An even easier example is a mirror match—i.e., when both players are playing with the same deck archetype. Mono-Red players aren't used to blocking or voluntarily trading off their creatures, but in a mirror match, they might be forced to do so.

In these borderline situations, what factors contribute to role assignment? The first and simplest one is simply which player goes first. Recall:

"If the decks are of comparable speed, the player who goes first will have an advantage in the early stage. Last week, I touched on the fact that mirroring your opponent's plays when you're on the draw is typically a losing battle. You'll start out behind, and you'll remain behind for the whole game. In order to "break serve," the player on the draw will have to trade resources, slow the game down, and try to get to the late stage on even footing (or as close to it as possible)."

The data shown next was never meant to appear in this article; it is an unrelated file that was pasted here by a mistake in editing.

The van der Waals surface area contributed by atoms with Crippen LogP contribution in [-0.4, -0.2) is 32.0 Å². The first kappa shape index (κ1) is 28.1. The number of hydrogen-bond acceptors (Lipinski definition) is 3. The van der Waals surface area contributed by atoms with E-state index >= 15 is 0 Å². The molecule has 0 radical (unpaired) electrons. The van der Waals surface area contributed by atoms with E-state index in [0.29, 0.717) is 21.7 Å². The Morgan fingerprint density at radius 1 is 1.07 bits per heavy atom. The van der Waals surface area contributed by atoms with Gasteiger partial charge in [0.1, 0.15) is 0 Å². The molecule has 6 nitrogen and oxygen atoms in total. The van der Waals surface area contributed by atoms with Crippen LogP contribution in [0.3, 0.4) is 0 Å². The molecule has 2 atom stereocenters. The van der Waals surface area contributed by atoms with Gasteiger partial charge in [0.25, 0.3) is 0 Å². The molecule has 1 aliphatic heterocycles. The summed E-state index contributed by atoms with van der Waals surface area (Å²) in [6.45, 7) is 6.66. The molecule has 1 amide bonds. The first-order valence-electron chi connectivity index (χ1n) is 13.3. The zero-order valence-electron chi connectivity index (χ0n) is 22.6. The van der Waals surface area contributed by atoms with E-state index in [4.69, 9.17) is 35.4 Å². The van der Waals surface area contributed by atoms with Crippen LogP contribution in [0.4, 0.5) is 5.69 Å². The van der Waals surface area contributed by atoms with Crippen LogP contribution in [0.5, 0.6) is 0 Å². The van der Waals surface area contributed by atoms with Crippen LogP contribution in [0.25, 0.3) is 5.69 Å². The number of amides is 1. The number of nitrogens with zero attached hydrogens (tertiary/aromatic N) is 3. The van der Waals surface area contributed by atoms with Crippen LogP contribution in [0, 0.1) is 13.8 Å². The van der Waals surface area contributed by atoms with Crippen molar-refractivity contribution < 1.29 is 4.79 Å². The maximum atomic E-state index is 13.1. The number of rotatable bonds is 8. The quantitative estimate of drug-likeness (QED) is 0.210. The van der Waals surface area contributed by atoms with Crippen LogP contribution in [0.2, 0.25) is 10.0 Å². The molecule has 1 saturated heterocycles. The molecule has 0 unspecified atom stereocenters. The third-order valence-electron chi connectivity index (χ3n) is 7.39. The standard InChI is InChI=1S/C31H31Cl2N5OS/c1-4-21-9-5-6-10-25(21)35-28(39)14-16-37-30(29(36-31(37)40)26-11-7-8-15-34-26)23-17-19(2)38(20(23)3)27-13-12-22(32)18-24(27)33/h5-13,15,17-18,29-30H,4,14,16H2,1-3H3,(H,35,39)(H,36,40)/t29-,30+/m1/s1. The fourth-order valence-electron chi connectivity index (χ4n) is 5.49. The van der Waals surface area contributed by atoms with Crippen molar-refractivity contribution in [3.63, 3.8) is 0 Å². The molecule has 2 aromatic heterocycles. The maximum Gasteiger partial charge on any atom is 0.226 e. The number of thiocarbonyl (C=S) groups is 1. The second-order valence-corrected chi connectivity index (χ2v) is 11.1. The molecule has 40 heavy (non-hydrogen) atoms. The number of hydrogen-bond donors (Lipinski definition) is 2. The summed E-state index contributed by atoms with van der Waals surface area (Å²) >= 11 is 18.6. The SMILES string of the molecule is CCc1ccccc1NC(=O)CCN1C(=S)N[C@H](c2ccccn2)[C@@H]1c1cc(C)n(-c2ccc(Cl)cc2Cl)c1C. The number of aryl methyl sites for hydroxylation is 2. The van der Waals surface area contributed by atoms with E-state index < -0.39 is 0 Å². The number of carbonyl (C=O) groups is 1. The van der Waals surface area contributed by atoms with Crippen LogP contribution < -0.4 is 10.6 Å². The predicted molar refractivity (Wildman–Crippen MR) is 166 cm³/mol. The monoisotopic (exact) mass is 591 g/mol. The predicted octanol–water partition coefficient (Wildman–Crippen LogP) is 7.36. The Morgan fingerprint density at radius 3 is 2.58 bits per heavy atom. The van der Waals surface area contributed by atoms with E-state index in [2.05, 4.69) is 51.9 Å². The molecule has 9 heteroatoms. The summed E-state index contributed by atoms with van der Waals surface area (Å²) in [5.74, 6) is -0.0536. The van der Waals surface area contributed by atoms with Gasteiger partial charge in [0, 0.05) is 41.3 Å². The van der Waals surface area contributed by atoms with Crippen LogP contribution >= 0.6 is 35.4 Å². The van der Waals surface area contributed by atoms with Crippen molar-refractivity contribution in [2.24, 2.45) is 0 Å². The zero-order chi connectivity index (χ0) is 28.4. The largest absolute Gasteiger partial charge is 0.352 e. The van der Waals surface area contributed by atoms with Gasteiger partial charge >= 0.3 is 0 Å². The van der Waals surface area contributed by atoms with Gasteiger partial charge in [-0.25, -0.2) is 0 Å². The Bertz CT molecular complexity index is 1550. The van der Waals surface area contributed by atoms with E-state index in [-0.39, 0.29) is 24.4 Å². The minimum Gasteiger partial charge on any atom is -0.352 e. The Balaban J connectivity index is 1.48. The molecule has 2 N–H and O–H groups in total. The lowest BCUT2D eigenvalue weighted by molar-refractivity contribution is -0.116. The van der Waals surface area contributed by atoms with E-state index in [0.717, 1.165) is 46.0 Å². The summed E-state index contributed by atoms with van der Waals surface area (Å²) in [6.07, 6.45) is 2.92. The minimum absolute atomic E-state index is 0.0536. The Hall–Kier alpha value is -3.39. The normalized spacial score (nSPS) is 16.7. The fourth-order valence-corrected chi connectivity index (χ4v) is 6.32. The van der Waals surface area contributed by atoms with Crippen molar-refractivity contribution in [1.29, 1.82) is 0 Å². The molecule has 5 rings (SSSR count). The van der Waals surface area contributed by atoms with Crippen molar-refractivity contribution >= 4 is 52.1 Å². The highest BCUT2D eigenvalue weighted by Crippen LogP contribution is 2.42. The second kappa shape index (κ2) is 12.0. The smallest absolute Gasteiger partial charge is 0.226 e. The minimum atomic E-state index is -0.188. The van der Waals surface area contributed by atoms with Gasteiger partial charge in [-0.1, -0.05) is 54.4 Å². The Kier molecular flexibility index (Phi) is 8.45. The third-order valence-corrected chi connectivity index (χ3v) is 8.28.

In more concrete terms, Johnny's Foundry Street Denizen, if he's on the play, will usually unload damage faster than Jenny's Foundry Street Denizen, if she's on the draw. Jenny should identify herself as needing to play defense and trade creatures right away instead of trying to damage race.

The second factor is precisely what cards each player draws. Whose opening hand is better? Which player misses a land drop? Which player draws a bunch of creatures and which draws a bunch of removal spells?

Don't be afraid to press an early advantage. Sometimes your opponent's draft deck might be a bit faster and more aggressive than yours, but that doesn't eliminate the chance of you having a faster draw than your opponent! If you have a one-drop, a two-drop, and a three-drop creature while your opponent plays nothing in the early turns, it might be best to take on the role of the aggressor and try to keep your opponent on the back foot so he or she can't turn the tables on you.